It didn’t take us very long to get here today, maybe 2.5 hours. What we walked through was called the alpine desert. The camp here is just below the snow line on the mountain and when you are not in direct contact with the sun, it gets cold fast. I just took at 2.5 hour nap. I’m glad I did because after the nap yesterday, I slept very little last night. Even as I’m writing I keep having to put on more clothes. It’s going to be a cold night, and even colder walk up the mountain. I’m a little worried though....I sure hope I have enough clothes. I should be good. Walking helps keep you warm. 

16 June 2012

WOW! What a day. Man what a day. I climbed to the top of Mt. Kilimanjaro today. I can summarize the ascent to the summit like having the flu, and being forced to walk up a never ending gravel hill in the dark with snow and ice where the temp is 15 degrees Fahrenheit and you are forced to breathe through a straw. Oh, and you start at midnight having no sleep and arrive at the top just before sunrise. So that is how Kilimanjaro is. But that is just the summit night/morning. The preceding 5 days are like walking up stairs for 4-6 hours per day. Yes, you still have the straw in your mouth. 
 When I got to the camp at 3100 meters this afternoon I spent about 5 minutes enjoying the ability to hold my breath for longer than 2 seconds and not worrying about passing out or throwing up. 
Oh ya....thats the other thing. En route to the summit, I couldn’t decide if my “Heart”/blood was going to burst out of my neck, chest, or head first. That altitude is something else. When I got to the fake summit, Stella Point, I literally laid down. the guide made me sit up, but I actually started crying. Why? I don’t know. Because for the previous 3 hours I really didn’t know if I was going to make it? We saw several people do an about face and accept their failed attempt. It gave me an uneasy feeling yet encouragement at the same time. It also might have been because I felt so awful, sick, hurt, and exhausted that THAT was the only thing my body had left to do. Or it could be that to my right was the congrats sign, and in the background was a breathtaking (literally) glacier, and to my left was the sunrise, peeking through 2 inferior mountain peaks. 

You can see the earth’s curve when you’re out on the ocean, when you’re in an airplane, and from where I was sitting. Man...the sunrise. I could actually see the earth from the same perspective as a commercial pilot; and I was sitting on the ground. Despite a few very sparse clouds above me, I had a beautifully clear sky. And even though I did need a little help from the guide, I still walked to 19,340 feet to see it. The mountain did require me to throw up 200 yards from the top though, before I could get a picture. Nice entrance fee.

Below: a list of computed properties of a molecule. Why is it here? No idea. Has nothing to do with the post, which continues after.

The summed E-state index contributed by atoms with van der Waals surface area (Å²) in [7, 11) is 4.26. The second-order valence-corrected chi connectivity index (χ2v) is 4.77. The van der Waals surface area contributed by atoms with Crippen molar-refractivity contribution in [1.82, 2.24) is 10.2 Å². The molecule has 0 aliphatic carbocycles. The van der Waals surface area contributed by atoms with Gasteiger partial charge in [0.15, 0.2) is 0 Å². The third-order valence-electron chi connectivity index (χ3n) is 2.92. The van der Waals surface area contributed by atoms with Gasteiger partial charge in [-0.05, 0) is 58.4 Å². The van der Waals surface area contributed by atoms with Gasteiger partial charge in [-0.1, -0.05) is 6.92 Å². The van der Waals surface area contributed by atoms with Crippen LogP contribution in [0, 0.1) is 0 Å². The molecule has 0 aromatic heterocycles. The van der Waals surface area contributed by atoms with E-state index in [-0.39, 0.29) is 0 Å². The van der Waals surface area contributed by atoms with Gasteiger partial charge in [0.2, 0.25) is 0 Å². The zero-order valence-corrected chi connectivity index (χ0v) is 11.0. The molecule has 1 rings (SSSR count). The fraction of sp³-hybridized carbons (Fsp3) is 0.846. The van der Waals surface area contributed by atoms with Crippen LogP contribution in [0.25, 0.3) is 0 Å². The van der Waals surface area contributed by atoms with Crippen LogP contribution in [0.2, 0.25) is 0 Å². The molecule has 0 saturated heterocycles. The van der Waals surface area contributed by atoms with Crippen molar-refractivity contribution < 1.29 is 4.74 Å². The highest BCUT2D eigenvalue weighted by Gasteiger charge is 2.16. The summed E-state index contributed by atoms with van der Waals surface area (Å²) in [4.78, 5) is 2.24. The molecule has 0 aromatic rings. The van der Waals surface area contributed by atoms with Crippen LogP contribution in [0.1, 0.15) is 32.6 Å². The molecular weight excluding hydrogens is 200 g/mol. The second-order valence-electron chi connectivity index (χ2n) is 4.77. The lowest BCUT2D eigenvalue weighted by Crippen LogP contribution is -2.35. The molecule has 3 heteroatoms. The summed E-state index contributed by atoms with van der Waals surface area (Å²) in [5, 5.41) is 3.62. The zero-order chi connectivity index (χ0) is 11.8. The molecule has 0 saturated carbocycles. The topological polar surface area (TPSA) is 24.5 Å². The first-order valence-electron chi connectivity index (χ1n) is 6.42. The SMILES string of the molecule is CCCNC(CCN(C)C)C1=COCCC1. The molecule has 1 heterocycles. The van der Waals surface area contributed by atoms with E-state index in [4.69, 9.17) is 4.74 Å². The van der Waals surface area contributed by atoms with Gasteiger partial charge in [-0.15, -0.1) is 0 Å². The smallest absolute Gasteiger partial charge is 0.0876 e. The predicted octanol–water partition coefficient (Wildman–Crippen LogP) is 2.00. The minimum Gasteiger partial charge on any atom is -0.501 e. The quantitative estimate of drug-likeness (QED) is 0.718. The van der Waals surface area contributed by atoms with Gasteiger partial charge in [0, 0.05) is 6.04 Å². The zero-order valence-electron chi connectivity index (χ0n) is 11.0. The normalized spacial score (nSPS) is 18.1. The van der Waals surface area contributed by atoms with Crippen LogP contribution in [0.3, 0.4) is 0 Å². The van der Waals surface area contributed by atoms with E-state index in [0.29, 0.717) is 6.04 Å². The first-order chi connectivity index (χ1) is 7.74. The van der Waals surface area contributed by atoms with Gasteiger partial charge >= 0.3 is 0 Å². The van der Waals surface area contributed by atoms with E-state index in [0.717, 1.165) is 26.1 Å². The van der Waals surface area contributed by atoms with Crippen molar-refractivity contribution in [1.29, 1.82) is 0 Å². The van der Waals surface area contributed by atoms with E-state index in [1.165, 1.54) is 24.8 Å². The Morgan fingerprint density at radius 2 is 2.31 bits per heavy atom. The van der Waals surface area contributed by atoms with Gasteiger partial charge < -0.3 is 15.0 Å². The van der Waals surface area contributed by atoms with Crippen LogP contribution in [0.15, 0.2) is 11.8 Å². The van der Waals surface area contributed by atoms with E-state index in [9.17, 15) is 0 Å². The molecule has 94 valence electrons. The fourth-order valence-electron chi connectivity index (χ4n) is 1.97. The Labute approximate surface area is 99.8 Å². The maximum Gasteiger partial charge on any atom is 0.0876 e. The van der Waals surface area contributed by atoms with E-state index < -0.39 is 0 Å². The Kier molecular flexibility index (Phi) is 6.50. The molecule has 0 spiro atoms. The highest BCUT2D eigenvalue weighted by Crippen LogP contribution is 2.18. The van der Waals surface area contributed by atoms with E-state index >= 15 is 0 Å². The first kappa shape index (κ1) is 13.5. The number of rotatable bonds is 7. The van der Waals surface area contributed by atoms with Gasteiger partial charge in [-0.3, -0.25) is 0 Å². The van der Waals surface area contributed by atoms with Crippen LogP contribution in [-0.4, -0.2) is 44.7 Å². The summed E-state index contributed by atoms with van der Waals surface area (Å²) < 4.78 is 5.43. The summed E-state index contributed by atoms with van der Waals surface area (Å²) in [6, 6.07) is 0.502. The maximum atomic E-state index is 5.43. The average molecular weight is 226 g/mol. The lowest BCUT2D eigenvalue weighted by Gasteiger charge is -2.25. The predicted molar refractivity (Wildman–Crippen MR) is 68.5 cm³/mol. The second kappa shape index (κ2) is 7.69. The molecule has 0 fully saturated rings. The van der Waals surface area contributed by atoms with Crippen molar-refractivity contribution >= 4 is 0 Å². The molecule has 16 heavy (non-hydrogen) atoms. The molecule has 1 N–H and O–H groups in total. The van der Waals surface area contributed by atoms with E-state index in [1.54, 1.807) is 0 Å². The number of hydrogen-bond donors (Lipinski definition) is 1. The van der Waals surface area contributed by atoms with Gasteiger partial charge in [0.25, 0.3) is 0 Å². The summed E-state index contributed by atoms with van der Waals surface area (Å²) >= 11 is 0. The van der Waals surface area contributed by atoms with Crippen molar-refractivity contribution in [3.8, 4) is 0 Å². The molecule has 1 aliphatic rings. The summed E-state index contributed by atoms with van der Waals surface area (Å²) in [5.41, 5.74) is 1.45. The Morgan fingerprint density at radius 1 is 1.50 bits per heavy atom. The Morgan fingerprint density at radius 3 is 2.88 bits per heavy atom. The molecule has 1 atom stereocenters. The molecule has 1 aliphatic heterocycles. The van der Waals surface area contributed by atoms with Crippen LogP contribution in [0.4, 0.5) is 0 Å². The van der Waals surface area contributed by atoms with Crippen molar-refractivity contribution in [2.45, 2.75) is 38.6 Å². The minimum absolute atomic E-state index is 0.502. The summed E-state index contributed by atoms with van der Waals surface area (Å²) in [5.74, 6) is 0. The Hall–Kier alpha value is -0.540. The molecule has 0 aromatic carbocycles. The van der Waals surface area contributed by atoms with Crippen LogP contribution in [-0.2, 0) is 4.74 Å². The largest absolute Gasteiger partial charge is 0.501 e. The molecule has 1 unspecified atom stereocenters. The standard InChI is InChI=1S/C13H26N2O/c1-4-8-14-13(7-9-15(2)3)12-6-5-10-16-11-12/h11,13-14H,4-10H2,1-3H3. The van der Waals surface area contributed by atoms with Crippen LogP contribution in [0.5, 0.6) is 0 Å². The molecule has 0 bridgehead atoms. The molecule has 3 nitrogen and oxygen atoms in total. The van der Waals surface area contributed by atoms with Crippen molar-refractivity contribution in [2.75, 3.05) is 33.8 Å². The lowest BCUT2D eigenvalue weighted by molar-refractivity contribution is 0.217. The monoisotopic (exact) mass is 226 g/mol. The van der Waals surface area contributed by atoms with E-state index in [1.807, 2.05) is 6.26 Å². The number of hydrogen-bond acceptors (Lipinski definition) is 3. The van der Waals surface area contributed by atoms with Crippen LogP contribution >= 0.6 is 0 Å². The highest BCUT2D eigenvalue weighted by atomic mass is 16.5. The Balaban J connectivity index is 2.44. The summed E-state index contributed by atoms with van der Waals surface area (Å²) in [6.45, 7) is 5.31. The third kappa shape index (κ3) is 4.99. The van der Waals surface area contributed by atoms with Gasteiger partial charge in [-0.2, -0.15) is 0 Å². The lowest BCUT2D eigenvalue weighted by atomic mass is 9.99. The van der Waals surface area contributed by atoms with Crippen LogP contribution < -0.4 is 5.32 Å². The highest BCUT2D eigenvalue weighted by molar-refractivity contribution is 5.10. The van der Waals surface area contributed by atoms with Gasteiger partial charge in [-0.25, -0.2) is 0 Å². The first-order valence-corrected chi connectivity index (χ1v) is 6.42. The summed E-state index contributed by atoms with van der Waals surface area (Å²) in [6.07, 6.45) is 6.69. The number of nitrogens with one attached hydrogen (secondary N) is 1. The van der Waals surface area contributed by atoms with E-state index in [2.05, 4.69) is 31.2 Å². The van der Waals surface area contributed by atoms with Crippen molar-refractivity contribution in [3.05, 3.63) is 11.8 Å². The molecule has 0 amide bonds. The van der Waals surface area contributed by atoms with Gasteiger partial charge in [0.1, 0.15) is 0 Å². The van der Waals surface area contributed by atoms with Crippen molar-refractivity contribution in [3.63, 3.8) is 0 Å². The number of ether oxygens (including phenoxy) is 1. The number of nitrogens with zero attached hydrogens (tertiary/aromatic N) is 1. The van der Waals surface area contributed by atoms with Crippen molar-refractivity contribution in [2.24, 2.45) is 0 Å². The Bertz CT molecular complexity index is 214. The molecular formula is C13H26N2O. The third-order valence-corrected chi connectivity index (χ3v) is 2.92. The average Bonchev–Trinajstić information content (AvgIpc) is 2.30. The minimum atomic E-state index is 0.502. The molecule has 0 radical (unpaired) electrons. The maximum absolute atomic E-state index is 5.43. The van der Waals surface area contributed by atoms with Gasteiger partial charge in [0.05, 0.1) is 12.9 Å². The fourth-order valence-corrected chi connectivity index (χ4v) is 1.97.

The decent was equally awful for the first 300 meters, and then something happened. Adrenaline. And a full shot of it. I felt great, awake, and excited. I naturally started walking faster, and that turned into some crude style of gravel sliding/skiing. It was amazing. Me and the guide were blowing past people like they were standing still. Some actually were I guess, haha. But most were trying to do this weird type of side step tiptoe thing where they were using their hiking poles....we didn’t need no poles haha. We were cruising. Upon reaching camp, the guide told me we made it down an hour and 15 minutes. it was supposed to take 2.5 hours. Hello nap time. My goal has been reached. 

What is traveling and why do people do it? What is the personal appeal? Can anyone differentiate between a tourist and a traveler? And why on earth did I come to Kenya? Was it solely because I had a week to kill or because I justified a 6 hour bus ride and a $50 visa as “been there done that”? Is all this a sad attempt to have a diverse passport? Or was it out of pure convenience that I thought about ticking another country “box”....because those reasons are a far cry from what meaningful travel should be. I can promise you that. I just barely came, but upon seeing the urban sprawl as the bus topped a small hill skirting the city, I felt mildly rejuvenated. It was different and offered something new. 

The excitement that had been building as the ride was ending took a big hit when I called my couch-surfing (C.S.) contact and was informed that he had no money for a bus ticket to come up and get me. His request was that I get a bus down to where he was. No big deal I thought....

Wait, yes it was. Crap. Um ok how about a cab. Ya...i’ll take a cab. After 2 discussions with drivers I agreed on 1500 Kenyan shillings. Thats $17. Grrrr. Not cool. So we drive....and drive....and drive....and drive some more. As we venture further to the South, thats the direction the quality of life goes also. South. Where the heck are we going? No worries. Hamna shida, “no problem” in Kiswahili. After about 6 phone calls between my driver and my C.S. contact, direction inquiries from almost a dozen locals, and multiple u-turns, I had given up on time and caring. Its been at least an hour.....probably 1.5 hours. At this point I’m glad for a fixed cab fare and not a running meter. We finally pull into one of the neighborhoods...can I call it that? Its the quality of the remote villages in Tanzania where I've spent the past 2 weeks. Except its twice as cramped, triple the people, and theres 2-5 story “projects” style housing everywhere. Really? This is the place?? Huh....whatever. “Roll w/ it Von.” 

We the middle of the street no less. Wait a few minutes and BAM! In pops this head saying hi through my open window. This must be the C.S. guy. So I pay and get out.